Tuesday, January 19, 2021
* noted as presenting author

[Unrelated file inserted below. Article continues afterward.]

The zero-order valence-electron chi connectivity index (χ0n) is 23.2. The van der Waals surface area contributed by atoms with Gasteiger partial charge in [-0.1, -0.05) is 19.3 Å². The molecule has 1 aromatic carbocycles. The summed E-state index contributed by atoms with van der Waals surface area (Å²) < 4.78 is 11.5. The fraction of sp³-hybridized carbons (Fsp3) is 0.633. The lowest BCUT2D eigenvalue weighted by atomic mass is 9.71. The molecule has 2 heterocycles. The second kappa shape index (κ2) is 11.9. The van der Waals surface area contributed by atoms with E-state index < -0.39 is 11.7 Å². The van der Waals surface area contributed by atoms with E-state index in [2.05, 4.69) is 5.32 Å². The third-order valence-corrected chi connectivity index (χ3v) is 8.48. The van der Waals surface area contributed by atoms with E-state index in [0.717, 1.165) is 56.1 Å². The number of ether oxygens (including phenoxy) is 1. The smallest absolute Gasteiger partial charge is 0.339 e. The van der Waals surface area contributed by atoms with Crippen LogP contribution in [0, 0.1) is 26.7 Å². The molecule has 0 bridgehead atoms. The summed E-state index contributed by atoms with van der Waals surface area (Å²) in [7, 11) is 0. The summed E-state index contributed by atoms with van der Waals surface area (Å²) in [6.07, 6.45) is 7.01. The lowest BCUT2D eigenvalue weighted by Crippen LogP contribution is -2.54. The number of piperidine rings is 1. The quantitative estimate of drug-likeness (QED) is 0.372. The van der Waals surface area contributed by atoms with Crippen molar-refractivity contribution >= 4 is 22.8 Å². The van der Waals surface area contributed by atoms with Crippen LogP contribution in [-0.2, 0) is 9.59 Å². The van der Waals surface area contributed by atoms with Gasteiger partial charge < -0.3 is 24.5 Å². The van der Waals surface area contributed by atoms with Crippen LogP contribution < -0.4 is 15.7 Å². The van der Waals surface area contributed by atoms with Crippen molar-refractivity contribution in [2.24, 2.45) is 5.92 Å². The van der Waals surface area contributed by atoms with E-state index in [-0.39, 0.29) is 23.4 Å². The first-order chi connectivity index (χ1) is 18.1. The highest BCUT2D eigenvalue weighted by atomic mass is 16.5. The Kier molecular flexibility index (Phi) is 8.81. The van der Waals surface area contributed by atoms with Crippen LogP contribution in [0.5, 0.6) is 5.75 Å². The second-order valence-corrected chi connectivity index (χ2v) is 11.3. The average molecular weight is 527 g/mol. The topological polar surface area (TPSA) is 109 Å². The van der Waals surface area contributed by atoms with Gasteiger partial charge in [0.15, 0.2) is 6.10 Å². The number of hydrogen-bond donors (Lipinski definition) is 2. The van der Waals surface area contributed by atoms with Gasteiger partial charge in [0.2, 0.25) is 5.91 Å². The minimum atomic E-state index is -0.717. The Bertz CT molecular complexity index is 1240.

This presentation will share the findings of a mixed methods study of faculty who teach across BSW, MSW and DSW curriculum at a mid-size, regional, public institution which explored the intersection of digital literacy, digital immigration and related influences on curricular development and impact on students. Full and part-time social work faculty were compared using the Digital Natives Assessment Scale (Teo, 2013), the Technology Self-Efficacy Scale (Kent & Giles, 2017), and semi-structured interviews that focuses on translation of digital literacy and self-efficacy to online and hybrid setting. Findings revealed that faculty confidence levels often exceeded actual technology efficacy both in fully online and hybrid settings, that faculty prefer informal training methods from sources outside the institution to learn how to develop and strengthen technological skills and highlighted significant gaps between trainings offered and faculty and student needs. Implications for improved offerings of faculty trainings and improvements to technology-based social work curricular development will be discussed.